It allows children the ability to move and gain control of their own bodies in order to complete tasks independently (e.g. to develop core stability in order to maintain a seated posture while using the potty/toilet)
It helps children build strength and endurance which assists them in maintaining a good posture and performing functional tasks
It promotes healthy growth and better concentration through physical activity
It enables them to actively explore their environment and the world around them which enhances learning on a sensory, cognitive and language-based level
It allows them to feel confident in their own ability and keeps them motivated to try and perform or refine new skills
If we do not monitor our baby/toddler’s gross motor development through reaching of basic milestones, we may miss signs of developmental delay which can cause children to lack many functional skills. It is important to speak to a physiotherapist or an occupational therapist if you suspect your child has any delayed gross motor milestones.
One of the best ways to encourage gross motor development in toddlers is to create a DIY obstacle course which encourages whole body movements such as crawling, climbing, balancing, jumping, hopping, throwing and catching. When your toddler is still young (12 – 18 months), you will need to build the course for them and assist them greatly in executing it. However, as they get older and more independent, you can encourage them to plan and create their own obstacle course while executing it under your supervision. This also encourages motor planning and body awareness which are also extremely important skills.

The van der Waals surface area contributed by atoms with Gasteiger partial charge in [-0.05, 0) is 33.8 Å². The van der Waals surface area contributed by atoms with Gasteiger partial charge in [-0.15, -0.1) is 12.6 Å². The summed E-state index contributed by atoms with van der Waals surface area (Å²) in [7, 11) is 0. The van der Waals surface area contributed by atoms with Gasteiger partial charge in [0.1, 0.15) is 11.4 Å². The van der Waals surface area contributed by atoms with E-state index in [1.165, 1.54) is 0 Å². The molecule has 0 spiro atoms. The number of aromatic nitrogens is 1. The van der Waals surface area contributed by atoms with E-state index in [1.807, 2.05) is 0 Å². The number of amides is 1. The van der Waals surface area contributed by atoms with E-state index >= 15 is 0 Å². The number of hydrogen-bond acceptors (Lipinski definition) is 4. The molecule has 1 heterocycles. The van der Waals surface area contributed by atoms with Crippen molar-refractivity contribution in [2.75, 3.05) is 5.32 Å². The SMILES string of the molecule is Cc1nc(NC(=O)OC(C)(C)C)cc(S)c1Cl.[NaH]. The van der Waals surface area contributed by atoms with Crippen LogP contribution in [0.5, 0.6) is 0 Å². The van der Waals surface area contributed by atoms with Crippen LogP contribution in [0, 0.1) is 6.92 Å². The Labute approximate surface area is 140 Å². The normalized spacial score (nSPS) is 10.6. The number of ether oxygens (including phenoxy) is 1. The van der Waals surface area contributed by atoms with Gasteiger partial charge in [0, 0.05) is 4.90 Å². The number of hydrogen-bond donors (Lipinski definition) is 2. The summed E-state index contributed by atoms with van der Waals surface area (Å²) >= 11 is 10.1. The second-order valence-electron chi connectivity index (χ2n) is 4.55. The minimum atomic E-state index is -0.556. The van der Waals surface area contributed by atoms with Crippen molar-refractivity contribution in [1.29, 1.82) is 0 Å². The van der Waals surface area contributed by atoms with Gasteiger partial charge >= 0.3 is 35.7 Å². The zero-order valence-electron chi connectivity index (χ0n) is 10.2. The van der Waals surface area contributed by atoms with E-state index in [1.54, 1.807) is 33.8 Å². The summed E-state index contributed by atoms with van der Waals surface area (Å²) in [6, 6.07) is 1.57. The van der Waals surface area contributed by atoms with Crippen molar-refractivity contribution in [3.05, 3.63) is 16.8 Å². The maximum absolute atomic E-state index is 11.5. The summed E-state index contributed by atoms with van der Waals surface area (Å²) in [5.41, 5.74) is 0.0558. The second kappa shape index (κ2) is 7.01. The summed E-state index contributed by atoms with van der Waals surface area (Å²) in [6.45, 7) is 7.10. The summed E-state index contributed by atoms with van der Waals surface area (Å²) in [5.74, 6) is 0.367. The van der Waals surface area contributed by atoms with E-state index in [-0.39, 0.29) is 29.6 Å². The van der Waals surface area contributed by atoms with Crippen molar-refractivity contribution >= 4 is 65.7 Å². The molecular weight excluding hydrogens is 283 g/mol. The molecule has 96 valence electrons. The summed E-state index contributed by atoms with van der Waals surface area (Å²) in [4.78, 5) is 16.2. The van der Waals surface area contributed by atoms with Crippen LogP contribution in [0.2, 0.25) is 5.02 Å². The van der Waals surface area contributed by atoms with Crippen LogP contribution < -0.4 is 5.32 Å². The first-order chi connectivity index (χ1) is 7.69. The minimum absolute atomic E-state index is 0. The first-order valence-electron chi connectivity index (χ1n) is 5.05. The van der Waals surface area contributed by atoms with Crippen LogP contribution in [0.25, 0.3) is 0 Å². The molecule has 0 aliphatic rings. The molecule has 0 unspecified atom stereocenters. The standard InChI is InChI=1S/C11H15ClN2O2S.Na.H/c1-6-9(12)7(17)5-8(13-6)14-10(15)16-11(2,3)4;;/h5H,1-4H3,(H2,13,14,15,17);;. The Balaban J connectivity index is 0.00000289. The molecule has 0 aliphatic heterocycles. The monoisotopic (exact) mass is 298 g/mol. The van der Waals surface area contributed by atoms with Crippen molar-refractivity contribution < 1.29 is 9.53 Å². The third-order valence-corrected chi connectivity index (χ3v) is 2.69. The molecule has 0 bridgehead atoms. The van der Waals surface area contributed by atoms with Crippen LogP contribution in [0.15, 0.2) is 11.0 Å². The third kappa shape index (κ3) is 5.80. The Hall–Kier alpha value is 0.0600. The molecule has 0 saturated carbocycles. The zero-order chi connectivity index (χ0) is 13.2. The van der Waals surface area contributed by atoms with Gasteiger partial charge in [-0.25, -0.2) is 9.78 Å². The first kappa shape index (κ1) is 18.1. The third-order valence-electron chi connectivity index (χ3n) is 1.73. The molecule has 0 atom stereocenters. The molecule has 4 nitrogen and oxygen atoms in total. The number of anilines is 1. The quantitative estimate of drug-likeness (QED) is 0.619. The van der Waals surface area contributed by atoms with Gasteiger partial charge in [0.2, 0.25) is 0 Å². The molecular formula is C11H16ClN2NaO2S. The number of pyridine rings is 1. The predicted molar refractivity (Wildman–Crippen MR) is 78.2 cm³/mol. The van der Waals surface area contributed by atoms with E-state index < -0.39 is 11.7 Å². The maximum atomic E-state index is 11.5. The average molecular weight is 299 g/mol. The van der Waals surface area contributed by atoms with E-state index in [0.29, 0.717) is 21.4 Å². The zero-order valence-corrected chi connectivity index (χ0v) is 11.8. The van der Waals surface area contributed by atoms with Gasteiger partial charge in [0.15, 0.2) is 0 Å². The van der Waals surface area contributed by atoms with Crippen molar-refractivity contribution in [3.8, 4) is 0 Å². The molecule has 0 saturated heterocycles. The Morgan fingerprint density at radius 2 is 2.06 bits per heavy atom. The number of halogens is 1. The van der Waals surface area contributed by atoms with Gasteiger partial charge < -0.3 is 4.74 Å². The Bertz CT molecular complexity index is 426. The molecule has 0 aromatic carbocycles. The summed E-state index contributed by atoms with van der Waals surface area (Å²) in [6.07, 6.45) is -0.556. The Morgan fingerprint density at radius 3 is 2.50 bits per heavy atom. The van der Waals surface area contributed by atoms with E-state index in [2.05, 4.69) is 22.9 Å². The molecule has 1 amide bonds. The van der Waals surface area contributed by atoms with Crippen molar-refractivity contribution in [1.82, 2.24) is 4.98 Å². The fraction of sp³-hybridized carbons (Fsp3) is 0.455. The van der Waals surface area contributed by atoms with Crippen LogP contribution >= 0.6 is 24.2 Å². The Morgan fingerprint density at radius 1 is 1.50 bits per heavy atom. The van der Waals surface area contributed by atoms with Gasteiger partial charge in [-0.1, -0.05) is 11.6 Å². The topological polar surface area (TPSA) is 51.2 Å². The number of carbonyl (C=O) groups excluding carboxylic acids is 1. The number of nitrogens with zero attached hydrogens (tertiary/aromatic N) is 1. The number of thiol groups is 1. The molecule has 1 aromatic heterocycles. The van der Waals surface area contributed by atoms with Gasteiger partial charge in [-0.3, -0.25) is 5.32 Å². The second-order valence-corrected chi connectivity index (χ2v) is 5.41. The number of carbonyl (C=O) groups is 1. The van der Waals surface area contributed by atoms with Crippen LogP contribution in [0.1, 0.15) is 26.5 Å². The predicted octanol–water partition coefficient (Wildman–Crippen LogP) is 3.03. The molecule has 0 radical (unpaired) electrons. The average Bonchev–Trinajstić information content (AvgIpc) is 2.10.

You can also encourage whole body movements through physical activity including running, hiking, swimming, riding a bike/scooter, dancing, yoga or basic jungle gym activity. Animals walks are also a firm favourite. Your little one can pretend to be a crab, bear, dog, leopard or frog while practicing whole body movements. You can also hold their legs while they walk on their hands (known as the “wheelbarrow walk”).
Isolating large muscle groups for certain activities is also a great option. Torso activities include sit ups, bridging, leg lifts and crab walks. Whole arm movements encourage shoulder girdle stability which allows the entire arm more control and precision. This includes doing activities against a vertical surface such as water sponge painting against a wall, playing in shaving cream on a glass window or door, drawing with jumbo chalk on a blackboard, or activities where your arm is reaching above your shoulder such as catching bubbles, hitting a balloon or reaching for objects just out of reach. Whole leg movements encourage hip girdle stability, balance and coordination and this includes tasks such as stomping, jumping on two feet, marching or walking up/downstairs.
See below some more Nanny ‘n Me inspired activities that I have recently done with my toddler:
~ Written by Courtney Mercer ~